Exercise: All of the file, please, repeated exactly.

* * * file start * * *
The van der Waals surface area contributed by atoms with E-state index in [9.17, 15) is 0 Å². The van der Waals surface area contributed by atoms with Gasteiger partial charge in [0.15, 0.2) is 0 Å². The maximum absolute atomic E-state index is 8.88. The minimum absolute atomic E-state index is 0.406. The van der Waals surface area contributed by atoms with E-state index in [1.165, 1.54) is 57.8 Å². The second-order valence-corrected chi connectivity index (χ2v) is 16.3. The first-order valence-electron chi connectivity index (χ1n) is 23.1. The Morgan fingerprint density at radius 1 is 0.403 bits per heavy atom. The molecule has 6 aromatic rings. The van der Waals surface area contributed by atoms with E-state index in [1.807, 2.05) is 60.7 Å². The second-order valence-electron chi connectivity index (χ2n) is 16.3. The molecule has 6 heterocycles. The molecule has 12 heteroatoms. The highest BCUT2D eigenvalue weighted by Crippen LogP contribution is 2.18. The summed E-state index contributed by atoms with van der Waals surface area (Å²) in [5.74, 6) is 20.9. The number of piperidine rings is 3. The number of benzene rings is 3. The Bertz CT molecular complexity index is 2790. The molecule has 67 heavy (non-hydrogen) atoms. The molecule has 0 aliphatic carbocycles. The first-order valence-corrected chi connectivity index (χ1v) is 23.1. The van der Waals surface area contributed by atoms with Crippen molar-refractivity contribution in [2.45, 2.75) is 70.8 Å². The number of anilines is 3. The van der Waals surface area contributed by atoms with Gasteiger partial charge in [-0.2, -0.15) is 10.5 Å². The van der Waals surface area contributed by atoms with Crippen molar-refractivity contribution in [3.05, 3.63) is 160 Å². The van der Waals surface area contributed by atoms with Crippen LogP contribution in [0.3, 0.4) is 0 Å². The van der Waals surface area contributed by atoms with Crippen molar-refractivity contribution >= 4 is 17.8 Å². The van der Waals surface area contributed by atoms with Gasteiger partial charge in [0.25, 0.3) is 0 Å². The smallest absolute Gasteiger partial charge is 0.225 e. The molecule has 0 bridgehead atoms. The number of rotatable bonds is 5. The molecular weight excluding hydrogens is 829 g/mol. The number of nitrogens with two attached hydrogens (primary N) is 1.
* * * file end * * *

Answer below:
The van der Waals surface area contributed by atoms with E-state index in [9.17, 15) is 0 Å². The van der Waals surface area contributed by atoms with Gasteiger partial charge in [0.15, 0.2) is 0 Å². The maximum absolute atomic E-state index is 8.88. The minimum absolute atomic E-state index is 0.406. The van der Waals surface area contributed by atoms with E-state index in [1.165, 1.54) is 57.8 Å². The second-order valence-corrected chi connectivity index (χ2v) is 16.3. The first-order valence-electron chi connectivity index (χ1n) is 23.1. The Morgan fingerprint density at radius 1 is 0.403 bits per heavy atom. The molecule has 6 aromatic rings. The van der Waals surface area contributed by atoms with E-state index in [1.807, 2.05) is 60.7 Å². The second-order valence-electron chi connectivity index (χ2n) is 16.3. The molecule has 6 heterocycles. The molecule has 12 heteroatoms. The highest BCUT2D eigenvalue weighted by Crippen LogP contribution is 2.18. The summed E-state index contributed by atoms with van der Waals surface area (Å²) in [5.74, 6) is 20.9. The number of piperidine rings is 3. The number of benzene rings is 3. The Bertz CT molecular complexity index is 2790. The molecule has 67 heavy (non-hydrogen) atoms. The molecule has 0 aliphatic carbocycles. The first-order valence-corrected chi connectivity index (χ1v) is 23.1. The van der Waals surface area contributed by atoms with Crippen molar-refractivity contribution in [2.45, 2.75) is 70.8 Å². The number of anilines is 3. The van der Waals surface area contributed by atoms with Gasteiger partial charge in [-0.2, -0.15) is 10.5 Å². The van der Waals surface area contributed by atoms with Crippen molar-refractivity contribution in [3.05, 3.63) is 160 Å². The van der Waals surface area contributed by atoms with Crippen LogP contribution in [0.3, 0.4) is 0 Å². The van der Waals surface area contributed by atoms with Crippen molar-refractivity contribution >= 4 is 17.8 Å². The van der Waals surface area contributed by atoms with Gasteiger partial charge in [0.25, 0.3) is 0 Å². The smallest absolute Gasteiger partial charge is 0.225 e. The molecule has 0 bridgehead atoms. The number of rotatable bonds is 5. The molecular weight excluding hydrogens is 829 g/mol. The number of nitrogens with two attached hydrogens (primary N) is 1.